Pretty much everyone enjoys being able to help their younger siblings or kids with their elementary school homework. It’s a little piece of joy to pass on what you’ve learned and prove how cool of a mom/dad or big brother/sister you are. You impart some simple knowledge and see the little light bulb turn on in their head as they begin to understand. Then you can sit back and watch with confidence as they interact with the world around them.

But what do you do when the homework is a question that even you can’t answer? This brainteaser had everyone in one Japanese family stumped for over an hour, so they turned to Twitter for help. And then much of the Internet was stumped too. Take a look at these riddles and see how many you can get playing: What Prefecture is This?

Some brain teasers never make you feel good, and you just need to get the answer however you can. That’s probably why one girl recently tweeted her sister’s elementary school homework. But we kind of agree with her: how is this elementary school homework?!?

Are you up for the challenge? Let’s try it ourselves!

ken quiz 5

Highlight to reveal answer: Nagasaki (長崎)

Yes, that row of hiragana characters is supposed be a hint at the name of a Japanese prefecture. Any ideas?

Just as there is an order for the alphabet, there is an order for the Japanese syllabary. All characters are placed in rows by their vowels sounds in the order: [a], [i], [u], [e], [o]. In the picture above, however, the hiragana characters begin from “i”, reading: ni (に), nu (ぬ), ne (ね), no (の), with na (な) all the way at the end. To any native Japanese person, this should seem seriously strange since, as the little arrow tells us, na should be at the front! Or, in Japanese: “Na ga saki ni.” Clever!

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Highlight to reveal answer: Akita (秋田)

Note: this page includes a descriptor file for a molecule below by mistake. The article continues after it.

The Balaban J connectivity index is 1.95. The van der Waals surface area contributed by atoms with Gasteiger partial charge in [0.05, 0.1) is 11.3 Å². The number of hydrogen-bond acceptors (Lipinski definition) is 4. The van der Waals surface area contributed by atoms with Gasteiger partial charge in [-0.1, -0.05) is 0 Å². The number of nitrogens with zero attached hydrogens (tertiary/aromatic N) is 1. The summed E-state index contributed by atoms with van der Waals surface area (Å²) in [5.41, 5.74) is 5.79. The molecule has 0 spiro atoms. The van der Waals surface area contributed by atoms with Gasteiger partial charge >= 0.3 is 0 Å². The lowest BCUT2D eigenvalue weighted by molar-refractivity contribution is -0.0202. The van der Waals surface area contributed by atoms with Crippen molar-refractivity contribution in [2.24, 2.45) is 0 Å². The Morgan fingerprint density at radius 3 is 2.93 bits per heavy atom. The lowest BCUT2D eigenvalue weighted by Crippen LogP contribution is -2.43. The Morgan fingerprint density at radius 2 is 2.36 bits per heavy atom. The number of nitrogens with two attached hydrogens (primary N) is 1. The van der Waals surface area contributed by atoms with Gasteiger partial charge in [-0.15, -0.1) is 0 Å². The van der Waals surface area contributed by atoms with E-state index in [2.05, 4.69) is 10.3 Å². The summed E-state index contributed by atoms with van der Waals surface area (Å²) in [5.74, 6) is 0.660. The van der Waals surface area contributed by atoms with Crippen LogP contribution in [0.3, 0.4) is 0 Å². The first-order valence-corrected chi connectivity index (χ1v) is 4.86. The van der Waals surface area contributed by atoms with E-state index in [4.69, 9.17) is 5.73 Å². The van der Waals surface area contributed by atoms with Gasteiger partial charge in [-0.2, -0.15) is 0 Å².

OK, this one’s even harder. Those who have studied kanji would see that this character looks something like 田 (ta), which represents a rice paddy. But unlike a normal “ta” kanji character, the one above has all these holes or “open” spaces where the lines should be joined. In Japanese, the word for “open” is “aki”, so our “ta” is “aki”. Yup, this crafty picture turns into “aki ta”, denoting Akita Prefecture. Is your brain starting to melt yet?

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Highlight to reveal answer: Kanagawa (神奈川)

This is the puzzle that stumped most of the Twitter users who took up the homework gauntlet. It looks like an engineering problem rather than a word riddle, but here’s how this one plays out:

It seems that two things are forming together to make a circle/ring. After staring at the picture for a while, the two bits look like the katakana characters for “ka” (カ) on the right side and “na” (ナ) on the left, albeit kind of twisted. So, “ka” and “na” are making a circle/ring, or “wa” in Japanese. So, “kana ga [is] wa”. Finally, the truth has been revealed! Yeah, we think it’s pretty ridiculous too. Who thought these up??

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Highlight to reveal answer: Miyagi (宮城)

There is a familiar kanji behind the downward-pointing arrow here. You can see the kanji character for migi (右) which means “right” as in “turn right.” In the middle of the kanji is an arrow, or as it’s known in Japanese, a ya. So, in the middle of the “mi” and “gi” is a “ya” or “mi ya gi”.

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Highlight to reveal answer: Gunma (群馬)

There are so many mas! We have hiragana ma (ま), katakana ma (マ), and romanized ma. How in the world are we supposed to sift through the herd of ma to find the name of a prefecture!? …Wait. Herd! There are a “herd” of “ma”. The kanji for “herd” is 群, so this has to be “gunma”

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Highlight to reveal answer: Iwate (岩手)

Immediately we see the katakana for i (イ) and te (テ) separated by what looks like an equals sign. Aha! Just like the sentence “Watashi wa KK” means I am/= KK, this also must be i = te or “i wa te”. Finally, an easy one!

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Highlight to reveal answer: Kagawa (香川)

Last one, folks! In this picture there is wa (ワ), ki (キ), ku (ク), ke (ケ), ko (コ) in katakana. Wa is in bold with a question mark over it. But wait, why is wa in there when all the other characters belong to the k family? Where’s ka (カ)? Well, ka became a wa! Or, in Japanese: “ka ga wa ni natta.” We did it!

For those who couldn’t even begin to contemplate what these puzzles were trying to show, don’t worry. Many native Japanese took one look at this and said, “I have no idea what this means,” “How is this elementary level homework?!” and simply, “The fu…?!”

We hope you enjoyed this prefecture puzzle game and that you’ve learned something new about Japan and the Japanese language!

Source: Twitter (@MMOONP) via Hamusoku
Feature/Images: Twitter (@MMOONP) edited by RocketNews24